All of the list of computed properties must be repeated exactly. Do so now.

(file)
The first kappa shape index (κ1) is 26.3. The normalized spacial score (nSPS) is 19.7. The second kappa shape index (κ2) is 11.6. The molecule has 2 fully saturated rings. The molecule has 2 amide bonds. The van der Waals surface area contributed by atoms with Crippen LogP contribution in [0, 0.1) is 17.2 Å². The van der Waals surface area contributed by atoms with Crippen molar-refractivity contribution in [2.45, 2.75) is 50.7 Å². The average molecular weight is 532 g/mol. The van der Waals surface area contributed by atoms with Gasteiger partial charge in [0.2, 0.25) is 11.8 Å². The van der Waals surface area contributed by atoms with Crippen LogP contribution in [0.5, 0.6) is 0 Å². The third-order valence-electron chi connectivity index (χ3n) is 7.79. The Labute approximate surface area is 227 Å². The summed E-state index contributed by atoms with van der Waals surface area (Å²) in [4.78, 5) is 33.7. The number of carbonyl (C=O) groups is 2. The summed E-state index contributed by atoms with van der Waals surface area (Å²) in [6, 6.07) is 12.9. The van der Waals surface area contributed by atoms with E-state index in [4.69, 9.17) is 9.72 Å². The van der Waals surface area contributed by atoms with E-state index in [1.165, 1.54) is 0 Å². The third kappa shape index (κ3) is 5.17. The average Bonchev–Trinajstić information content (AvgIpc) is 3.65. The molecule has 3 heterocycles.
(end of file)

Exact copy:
The first kappa shape index (κ1) is 26.3. The normalized spacial score (nSPS) is 19.7. The second kappa shape index (κ2) is 11.6. The molecule has 2 fully saturated rings. The molecule has 2 amide bonds. The van der Waals surface area contributed by atoms with Crippen LogP contribution in [0, 0.1) is 17.2 Å². The van der Waals surface area contributed by atoms with Crippen molar-refractivity contribution in [2.45, 2.75) is 50.7 Å². The average molecular weight is 532 g/mol. The van der Waals surface area contributed by atoms with Gasteiger partial charge in [0.2, 0.25) is 11.8 Å². The van der Waals surface area contributed by atoms with Crippen LogP contribution in [0.5, 0.6) is 0 Å². The third-order valence-electron chi connectivity index (χ3n) is 7.79. The Labute approximate surface area is 227 Å². The summed E-state index contributed by atoms with van der Waals surface area (Å²) in [4.78, 5) is 33.7. The number of carbonyl (C=O) groups is 2. The summed E-state index contributed by atoms with van der Waals surface area (Å²) in [6, 6.07) is 12.9. The van der Waals surface area contributed by atoms with E-state index in [4.69, 9.17) is 9.72 Å². The van der Waals surface area contributed by atoms with E-state index in [1.165, 1.54) is 0 Å². The third kappa shape index (κ3) is 5.17. The average Bonchev–Trinajstić information content (AvgIpc) is 3.65. The molecule has 3 heterocycles.